The UK government has called for an independent investigation into this week's violence in Gaza, which saw at least 60 Palestinians killed by Israeli soldiers and hundreds more injured.
"The UK has already said it supports an investigation into the circumstances of what has been happening," said Middle East minister Alistair Burt, speaking in the House of Commons after an urgent question was tabled by Labour's shadow foreign secretary Emily Thornberry on Tuesday.
"The UK has been clear in urgently calling for the facts of what happened to be established, including why such a volume of live fire was used," he said. "There are different forms of inquiry that are possible through the United Nations, but we have to find the right formula."
In a prepared statement, Burt said: "It is deplorable that extremist elements may have been seeking to exploit these protests for their own violent purposes. We will not waver from our support for Israel’s right to defend its borders. But the large volume of live fire is extremely concerning. We continue to implore Israel to show greater restraint."
Thornberry told the Commons: "These actions are made all the worse because they come not as the result of a disproportionate overreaction to one day’s protests, but as the culmination of six weeks of an apparently systemic and deliberate policy of killing and maiming unarmed protesters and bystanders who pose no threat to the forces at the Gaza border, many of them shot in the back, many of them shot hundreds of metres from the border, and many of them children.
"The UK should lead calls for the UN Security Council to order such an investigation today."
Various nations, including Germany, have called for an independent inquiry into the violence.
On Monday, the United States – which controversially opened a new embassy in Jerusalem on Monday, as the violence escalated in Gaza – blocked the adaptation of a UN Security Council motion, proposed by Kuwait, that called for an investigation of Israel’s use of force against Palestinians.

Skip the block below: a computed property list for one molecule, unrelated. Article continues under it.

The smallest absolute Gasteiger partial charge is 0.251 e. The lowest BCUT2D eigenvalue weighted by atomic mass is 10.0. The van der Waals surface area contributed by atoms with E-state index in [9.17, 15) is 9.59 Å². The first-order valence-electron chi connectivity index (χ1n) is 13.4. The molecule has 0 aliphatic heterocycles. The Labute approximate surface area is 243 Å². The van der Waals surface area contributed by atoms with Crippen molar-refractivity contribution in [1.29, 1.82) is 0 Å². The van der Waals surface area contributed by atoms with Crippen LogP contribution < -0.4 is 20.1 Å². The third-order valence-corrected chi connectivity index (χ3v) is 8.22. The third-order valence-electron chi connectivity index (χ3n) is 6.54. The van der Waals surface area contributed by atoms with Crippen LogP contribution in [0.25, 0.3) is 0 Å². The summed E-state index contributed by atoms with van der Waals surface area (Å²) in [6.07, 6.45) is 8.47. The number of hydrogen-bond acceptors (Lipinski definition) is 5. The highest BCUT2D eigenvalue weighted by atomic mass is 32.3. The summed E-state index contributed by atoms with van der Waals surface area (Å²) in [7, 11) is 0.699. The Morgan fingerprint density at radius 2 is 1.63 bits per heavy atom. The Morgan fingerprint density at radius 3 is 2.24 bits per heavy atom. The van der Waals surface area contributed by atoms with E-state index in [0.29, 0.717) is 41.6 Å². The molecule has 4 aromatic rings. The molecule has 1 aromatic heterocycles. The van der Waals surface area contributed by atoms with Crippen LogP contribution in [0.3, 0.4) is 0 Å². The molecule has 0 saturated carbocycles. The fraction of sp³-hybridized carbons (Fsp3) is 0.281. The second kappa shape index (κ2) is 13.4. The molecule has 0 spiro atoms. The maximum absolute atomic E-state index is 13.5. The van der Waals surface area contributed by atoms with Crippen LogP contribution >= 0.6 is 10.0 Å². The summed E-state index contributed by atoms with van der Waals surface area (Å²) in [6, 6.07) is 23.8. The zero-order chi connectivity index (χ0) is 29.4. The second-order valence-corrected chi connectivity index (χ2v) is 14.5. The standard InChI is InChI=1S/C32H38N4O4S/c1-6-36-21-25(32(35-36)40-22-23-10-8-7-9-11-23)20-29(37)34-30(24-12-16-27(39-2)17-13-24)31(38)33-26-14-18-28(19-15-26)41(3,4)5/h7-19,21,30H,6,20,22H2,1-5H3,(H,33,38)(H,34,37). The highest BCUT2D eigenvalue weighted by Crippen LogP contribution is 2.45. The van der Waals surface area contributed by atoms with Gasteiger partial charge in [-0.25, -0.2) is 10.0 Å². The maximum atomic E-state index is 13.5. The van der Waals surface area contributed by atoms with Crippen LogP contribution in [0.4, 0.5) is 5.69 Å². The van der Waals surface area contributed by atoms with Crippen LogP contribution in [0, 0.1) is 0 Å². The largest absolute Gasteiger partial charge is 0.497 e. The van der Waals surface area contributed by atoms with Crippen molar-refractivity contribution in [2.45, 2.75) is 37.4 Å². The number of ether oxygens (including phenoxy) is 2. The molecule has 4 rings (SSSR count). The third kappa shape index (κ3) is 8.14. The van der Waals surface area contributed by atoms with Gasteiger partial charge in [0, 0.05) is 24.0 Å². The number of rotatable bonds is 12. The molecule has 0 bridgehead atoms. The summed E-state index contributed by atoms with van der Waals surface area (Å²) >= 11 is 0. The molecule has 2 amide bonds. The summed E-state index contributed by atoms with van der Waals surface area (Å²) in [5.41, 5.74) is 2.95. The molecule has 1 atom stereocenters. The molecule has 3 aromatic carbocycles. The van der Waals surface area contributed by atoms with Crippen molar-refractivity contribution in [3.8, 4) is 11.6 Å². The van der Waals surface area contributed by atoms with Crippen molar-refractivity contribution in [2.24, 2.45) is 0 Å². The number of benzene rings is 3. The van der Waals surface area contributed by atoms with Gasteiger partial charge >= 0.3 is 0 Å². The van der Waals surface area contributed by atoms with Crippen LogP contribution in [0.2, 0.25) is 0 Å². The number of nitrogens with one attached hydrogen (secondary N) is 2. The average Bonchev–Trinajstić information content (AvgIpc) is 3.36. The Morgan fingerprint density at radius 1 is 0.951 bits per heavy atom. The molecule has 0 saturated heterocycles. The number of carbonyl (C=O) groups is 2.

According to reports, the statement also urged all nations not to establish diplomatic missions in the disputed capital Jerusalem.
Burt told MPs that the Security Council was due to meet tonight to discuss the situation in Gaza. He reiterated that the UK government "does not agree with the decision" to move the US embassy to Jerusalem, and said the British government had no plans to do anything similar.
However, the UK government was careful not to apportion blame for the violence.
In parliament on Tuesday, foreign secretary Boris Johnson did not stay in the chamber to respond to an urgent question from Thornberry, but previously told MPs that he was "deeply saddened by the loss of life in Gaza".
Johnson said he "urge[d] Israel to show restraint in use of live fire", reiterating the UK's commitment to a two-state solution with Jerusalem as the shared capital.
The government was criticised by Conservative backbencher and former armed forces minister Nicholas Soames, who called for "a less limp response" from the Foreign Office.
While he criticised the actions of Hamas in exploiting the peaceful protests, he said the Israeli government had shown "a wholly unacceptable and excessive use of force and a totally disproportionate response".
Hannah Al-Othman is a political correspondent for BuzzFeed News and is based in London.
Contact Hannah Al-Othman at email@example.com.
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